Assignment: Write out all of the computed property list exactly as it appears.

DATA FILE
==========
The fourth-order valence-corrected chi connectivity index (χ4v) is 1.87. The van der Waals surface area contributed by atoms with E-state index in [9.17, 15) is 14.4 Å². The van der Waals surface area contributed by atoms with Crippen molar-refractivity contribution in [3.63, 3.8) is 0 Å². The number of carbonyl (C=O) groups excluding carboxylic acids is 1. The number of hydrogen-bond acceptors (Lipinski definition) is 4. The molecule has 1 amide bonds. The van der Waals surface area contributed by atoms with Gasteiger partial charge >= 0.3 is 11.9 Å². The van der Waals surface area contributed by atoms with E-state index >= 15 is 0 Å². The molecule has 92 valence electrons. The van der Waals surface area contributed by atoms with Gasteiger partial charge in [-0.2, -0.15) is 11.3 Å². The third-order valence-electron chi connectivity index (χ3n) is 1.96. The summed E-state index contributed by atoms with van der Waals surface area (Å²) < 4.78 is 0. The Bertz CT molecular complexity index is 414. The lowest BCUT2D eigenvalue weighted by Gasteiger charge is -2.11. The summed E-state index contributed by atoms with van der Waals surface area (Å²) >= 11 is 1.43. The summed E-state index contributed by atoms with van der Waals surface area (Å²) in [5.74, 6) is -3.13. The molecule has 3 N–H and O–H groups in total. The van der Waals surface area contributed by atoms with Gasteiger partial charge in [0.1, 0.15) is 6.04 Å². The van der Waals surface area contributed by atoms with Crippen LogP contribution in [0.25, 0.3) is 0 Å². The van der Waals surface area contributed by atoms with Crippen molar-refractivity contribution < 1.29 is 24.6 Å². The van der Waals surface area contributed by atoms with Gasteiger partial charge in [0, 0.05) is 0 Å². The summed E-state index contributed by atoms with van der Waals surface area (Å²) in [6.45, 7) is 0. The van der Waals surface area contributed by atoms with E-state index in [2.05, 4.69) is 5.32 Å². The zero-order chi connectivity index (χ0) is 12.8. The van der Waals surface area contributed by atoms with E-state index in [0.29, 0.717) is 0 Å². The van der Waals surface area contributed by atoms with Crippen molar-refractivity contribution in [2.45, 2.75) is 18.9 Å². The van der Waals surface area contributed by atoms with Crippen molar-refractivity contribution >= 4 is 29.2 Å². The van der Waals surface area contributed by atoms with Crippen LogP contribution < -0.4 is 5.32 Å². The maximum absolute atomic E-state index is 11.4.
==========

The fourth-order valence-corrected chi connectivity index (χ4v) is 1.87. The van der Waals surface area contributed by atoms with E-state index in [9.17, 15) is 14.4 Å². The van der Waals surface area contributed by atoms with Crippen molar-refractivity contribution in [3.63, 3.8) is 0 Å². The number of carbonyl (C=O) groups excluding carboxylic acids is 1. The number of hydrogen-bond acceptors (Lipinski definition) is 4. The molecule has 1 amide bonds. The van der Waals surface area contributed by atoms with Gasteiger partial charge >= 0.3 is 11.9 Å². The van der Waals surface area contributed by atoms with E-state index >= 15 is 0 Å². The molecule has 92 valence electrons. The van der Waals surface area contributed by atoms with Gasteiger partial charge in [-0.2, -0.15) is 11.3 Å². The third-order valence-electron chi connectivity index (χ3n) is 1.96. The summed E-state index contributed by atoms with van der Waals surface area (Å²) < 4.78 is 0. The Bertz CT molecular complexity index is 414. The lowest BCUT2D eigenvalue weighted by Gasteiger charge is -2.11. The summed E-state index contributed by atoms with van der Waals surface area (Å²) >= 11 is 1.43. The summed E-state index contributed by atoms with van der Waals surface area (Å²) in [5.74, 6) is -3.13. The molecule has 3 N–H and O–H groups in total. The van der Waals surface area contributed by atoms with Gasteiger partial charge in [0.1, 0.15) is 6.04 Å². The van der Waals surface area contributed by atoms with Crippen LogP contribution in [0.25, 0.3) is 0 Å². The van der Waals surface area contributed by atoms with Crippen molar-refractivity contribution < 1.29 is 24.6 Å². The van der Waals surface area contributed by atoms with Gasteiger partial charge in [0, 0.05) is 0 Å². The summed E-state index contributed by atoms with van der Waals surface area (Å²) in [6.45, 7) is 0. The van der Waals surface area contributed by atoms with E-state index in [2.05, 4.69) is 5.32 Å². The zero-order chi connectivity index (χ0) is 12.8. The van der Waals surface area contributed by atoms with E-state index in [0.29, 0.717) is 0 Å². The van der Waals surface area contributed by atoms with Crippen molar-refractivity contribution in [2.45, 2.75) is 18.9 Å². The van der Waals surface area contributed by atoms with Crippen molar-refractivity contribution >= 4 is 29.2 Å². The van der Waals surface area contributed by atoms with Crippen LogP contribution < -0.4 is 5.32 Å². The maximum absolute atomic E-state index is 11.4.